The reason I’ve spent an entire essay arguing that we should ‘seek ideas at the right level of abstraction’ is because I think that the opposite habit — ‘use high-level analyses as a justification for our actions’— is a particularly pernicious trap for smart, analytical people. We do this because it’s a narrative stereotype: we think that geniuses must extrapolate from high-level analyses to individual action, and therefore we should do the same.
Take for instance, the oft-told story that Jeff Bezos found a ‘staggering statistic’ while at D. E. Shaw:
“I found this fact on a website that the web was growing at 2,300 percent per year,” Bezos told CNBC in a 2001 interview. “The idea that sort of entranced me was this idea of building a bookstore online.”
Or this clip from the TV series Silicon Valley, where investor Peter Gregory extrapolates from the breeding cycles of cicadas to the price movements of sesame seed futures.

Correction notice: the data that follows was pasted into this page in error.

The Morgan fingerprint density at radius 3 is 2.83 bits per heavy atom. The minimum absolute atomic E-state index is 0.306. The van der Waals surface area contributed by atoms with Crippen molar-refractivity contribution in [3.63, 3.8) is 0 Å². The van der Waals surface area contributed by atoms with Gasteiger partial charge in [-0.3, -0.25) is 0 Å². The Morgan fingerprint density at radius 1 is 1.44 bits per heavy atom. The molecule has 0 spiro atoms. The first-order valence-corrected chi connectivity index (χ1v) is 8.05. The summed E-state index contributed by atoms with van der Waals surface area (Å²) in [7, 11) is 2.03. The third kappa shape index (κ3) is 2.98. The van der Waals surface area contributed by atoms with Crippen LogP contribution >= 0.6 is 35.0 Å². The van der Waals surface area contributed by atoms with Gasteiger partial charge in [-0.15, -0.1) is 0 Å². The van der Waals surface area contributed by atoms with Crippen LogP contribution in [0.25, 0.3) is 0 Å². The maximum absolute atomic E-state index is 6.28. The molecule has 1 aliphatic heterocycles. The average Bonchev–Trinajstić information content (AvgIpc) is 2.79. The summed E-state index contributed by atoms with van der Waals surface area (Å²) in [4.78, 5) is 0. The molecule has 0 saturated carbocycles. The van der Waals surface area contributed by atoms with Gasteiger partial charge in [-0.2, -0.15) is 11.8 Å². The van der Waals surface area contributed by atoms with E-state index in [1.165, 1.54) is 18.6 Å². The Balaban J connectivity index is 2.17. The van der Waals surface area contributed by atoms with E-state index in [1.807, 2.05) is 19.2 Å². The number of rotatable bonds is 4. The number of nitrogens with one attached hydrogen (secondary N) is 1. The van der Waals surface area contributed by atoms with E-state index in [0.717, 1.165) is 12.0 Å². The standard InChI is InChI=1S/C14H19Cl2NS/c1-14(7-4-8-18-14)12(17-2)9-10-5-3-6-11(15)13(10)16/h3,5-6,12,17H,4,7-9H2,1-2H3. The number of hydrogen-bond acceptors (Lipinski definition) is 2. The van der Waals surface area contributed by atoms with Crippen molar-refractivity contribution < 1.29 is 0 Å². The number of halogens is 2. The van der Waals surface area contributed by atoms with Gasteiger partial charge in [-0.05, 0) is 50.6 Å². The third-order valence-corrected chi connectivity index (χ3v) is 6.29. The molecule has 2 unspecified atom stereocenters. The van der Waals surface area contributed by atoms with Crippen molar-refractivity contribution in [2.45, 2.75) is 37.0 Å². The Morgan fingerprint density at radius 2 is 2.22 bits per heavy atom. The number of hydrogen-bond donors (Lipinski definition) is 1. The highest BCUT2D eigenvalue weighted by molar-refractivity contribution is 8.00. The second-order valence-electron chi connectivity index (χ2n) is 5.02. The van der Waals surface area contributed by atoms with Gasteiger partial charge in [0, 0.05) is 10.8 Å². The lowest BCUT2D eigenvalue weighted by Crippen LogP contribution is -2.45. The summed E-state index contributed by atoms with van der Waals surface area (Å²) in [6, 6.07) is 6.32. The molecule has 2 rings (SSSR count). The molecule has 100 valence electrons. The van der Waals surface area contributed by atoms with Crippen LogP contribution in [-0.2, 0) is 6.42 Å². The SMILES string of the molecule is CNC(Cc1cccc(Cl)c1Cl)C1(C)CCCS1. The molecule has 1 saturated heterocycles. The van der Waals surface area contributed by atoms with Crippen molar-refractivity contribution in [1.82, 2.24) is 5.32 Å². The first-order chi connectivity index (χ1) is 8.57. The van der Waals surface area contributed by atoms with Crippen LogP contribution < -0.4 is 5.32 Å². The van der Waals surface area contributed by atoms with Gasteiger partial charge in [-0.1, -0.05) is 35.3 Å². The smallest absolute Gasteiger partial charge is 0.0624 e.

The pattern is the same: an analytical genius synthesises a number of high level trends and divines some future state of the world, and then decides on a course of action to take advantage of that future state. Never mind the narrative fallacy, Bezos is today one of the richest men in the world; Peter Gregory is portrayed as an eccentric genius billionaire on Silicon Valley (and based on another eccentric genius billionaire in real life). We read stories like these and internalise the idea that to appear smart, we must do something similar.
This is likely why I was drawn to analysing my career in terms of a global shift to Asia, and why so many of my juniors are drawn to creating career plans from some sophisticated analysis of the world. It explains why people think they can take ideas from lower levels of abstraction and apply them upwards. It's why smart entrepreneurs in small ecommerce companies can say things like “I think Singapore's advantages in global shipping will lead to advantages for ecommerce firms here” and proceed to get everything wrong.
We think we’re being smart. We think we can extrapolate up and down the causal chain, across multiple levels in a complex adaptive system. And perhaps some of us are truly genius enough to do so. But most of the time, I suspect that we’re just acting a part: we think we're demonstrating intelligence ... but we're simply playing with ideas at the wrong level of abstraction.
Originally published , last updated .